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Hunt for white elephants tests Brazil’s World Cup
The graceful Arena das Dunas in the coastal city of Natal, where the United States and seven other teams will play, is a prime example. This isn’t simply a mere place to watch soccer, it’s a shrine to the sport’s wealth and power, its ability to commandeer resources.
The curves of the stadium’s bone-white roof bring to mind wind-sculptured sand dunes. The light and dark blues of its 42,000 seats are a wink to the hues of the nearby Atlantic. Sea breezes naturally cool the airy bowl. In the pristine white changing rooms, players with an eye for detail might notice the stadium’s name engraved on their lockers’ chrome handles.
Then what? The gauge of Brazil’s success as the 2014 World Cup organizer won’t simply be if it pulls off a samba-filled month of futebol fun. An acid test will also be whether its World Cup stadiums built or renovated for $3.4 billion subsequently justify the investment that critics say could otherwise have been used to improve the lives of Brazil’s millions of poor.
For the majority of Brazil’s 12 World Cup venues, the future looks assured, because they have teams sufficiently big to draw spectators and revenue. For others, not slowly becoming monuments to wastefulness will be more of a challenge. They include new stadiums in Natal, in the Amazon city of Manaus, in Cuiaba in west-central Brazil’s wetlands and in the capital, Brasilia.
When Natal’s mayor, Carlos Eduardo Nunes Alves, was elected last October, the decision to spend $180 million had long ago been taken and construction was well underway. If given the choice, he says he would have preferred a stadium costing half that and the rest invested on schools, hospitals and transport for his city’s 800,000 inhabitants.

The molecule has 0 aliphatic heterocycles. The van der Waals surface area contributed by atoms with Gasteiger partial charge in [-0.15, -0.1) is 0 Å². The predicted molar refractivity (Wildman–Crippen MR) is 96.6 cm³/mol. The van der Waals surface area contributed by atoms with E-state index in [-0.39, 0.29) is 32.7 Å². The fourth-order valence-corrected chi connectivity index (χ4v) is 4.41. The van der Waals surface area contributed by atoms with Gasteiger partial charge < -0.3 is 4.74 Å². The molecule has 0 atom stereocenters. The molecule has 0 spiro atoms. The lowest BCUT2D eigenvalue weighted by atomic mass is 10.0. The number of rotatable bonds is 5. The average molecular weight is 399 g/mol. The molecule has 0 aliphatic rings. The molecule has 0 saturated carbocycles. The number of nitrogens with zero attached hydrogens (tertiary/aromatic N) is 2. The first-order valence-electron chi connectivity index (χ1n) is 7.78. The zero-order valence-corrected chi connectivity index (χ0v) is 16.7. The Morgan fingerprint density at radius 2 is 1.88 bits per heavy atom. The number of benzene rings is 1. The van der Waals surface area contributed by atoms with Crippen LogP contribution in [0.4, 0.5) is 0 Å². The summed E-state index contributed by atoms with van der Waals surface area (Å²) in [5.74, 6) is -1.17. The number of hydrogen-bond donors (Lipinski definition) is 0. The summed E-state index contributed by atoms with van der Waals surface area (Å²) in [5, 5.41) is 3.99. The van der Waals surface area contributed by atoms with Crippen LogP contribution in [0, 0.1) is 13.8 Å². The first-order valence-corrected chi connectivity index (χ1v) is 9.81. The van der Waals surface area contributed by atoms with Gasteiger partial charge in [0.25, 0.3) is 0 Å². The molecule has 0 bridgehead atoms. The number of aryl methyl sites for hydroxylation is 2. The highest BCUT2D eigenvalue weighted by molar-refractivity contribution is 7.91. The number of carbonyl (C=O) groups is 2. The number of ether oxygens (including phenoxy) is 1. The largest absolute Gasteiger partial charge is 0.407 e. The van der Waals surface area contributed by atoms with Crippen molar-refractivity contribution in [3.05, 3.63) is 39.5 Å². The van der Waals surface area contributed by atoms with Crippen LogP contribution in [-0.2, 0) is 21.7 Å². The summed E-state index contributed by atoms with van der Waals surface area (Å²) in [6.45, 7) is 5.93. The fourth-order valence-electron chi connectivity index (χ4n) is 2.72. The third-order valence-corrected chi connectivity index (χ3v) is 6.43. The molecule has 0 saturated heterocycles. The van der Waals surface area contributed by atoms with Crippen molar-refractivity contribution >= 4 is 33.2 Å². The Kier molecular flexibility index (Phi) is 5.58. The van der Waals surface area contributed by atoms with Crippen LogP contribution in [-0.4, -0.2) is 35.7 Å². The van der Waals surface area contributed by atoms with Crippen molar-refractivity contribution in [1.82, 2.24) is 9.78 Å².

“I hope these golden cages can be good for something,” he said in an interview. “We have to think positively and make an effort to make this stadium a living thing and not a white elephant.”
Build and they will come. That is the mantra World Cup organizers repeat over and over to justify these constructions. They say the venues’ comfort and safety will draw families to soccer long after the World Cup turns its attention to Russia, its next destination in 2018. Governing body FIFA is already claiming success, saying that after six of the stadiums opened for business with the Confederations Cup in June, they have nearly all been pulling in crowds larger _ much larger at three stadiums _ than the Brazilian league average of 14,951 fans per game. The Arena Pernambuco in the Atlantic beach city of Recife is the exception, drawing an average of 11,955 spectators per game, FIFA says.
Brazilian officials say hosting pop concerts and other events will help make ends meet for stadiums that cannot live off soccer alone. In Natal, 10,000 seats will be stripped out of the stadium post-World Cup to manage costs.
In short, move along, no white elephants here.
But World Cup organizers have to say that, especially after Brazilians poured into the streets in June to demand better public services and decry World Cup expenses. The cost of building stadiums sufficiently large and modern to satisfy FIFA has become a protest battle-cry. In Salvador, aviation employees campaigning for better salaries have stuck up posters demanding “Less FIFA standards, more respect for workers” at the airport that will serve as the gateway for fans coming for six World Cup games at the city’s new Arena Fonte Nova.
In Natal, the presidents of local teams ABC and America, which play in the Brazilian league’s second tier, both expect far bigger crowds at that city’s new stadium post-World Cup. The teams’ flags already hang from its rafters. The divide between rival fans _ the “ABCdistas” and “Americanos” _ cuts through Natal like a fault line. Natal’s mayor supports ABC; his chief of staff is an Americano.
The ABC motto, written large on the front of its existing, grubby and Spartan 18,000-capacity Frasqueirao Stadium, is “O Mais Querido,” meaning “The dearest.” With next-to-no prompting, ABC fans lustily belt out the team song and its chorus: “Salute the dearest! Salute the dearest!”
The Frasqueirao “is big enough for our needs,” ABC president Rubens Guilherme Dantas said in a telephone interview. “There was really no need” for the new one.
“It’s a lot of money, and society and the citizens are actually paying for that,” Dantas said.
By John R. Bolton
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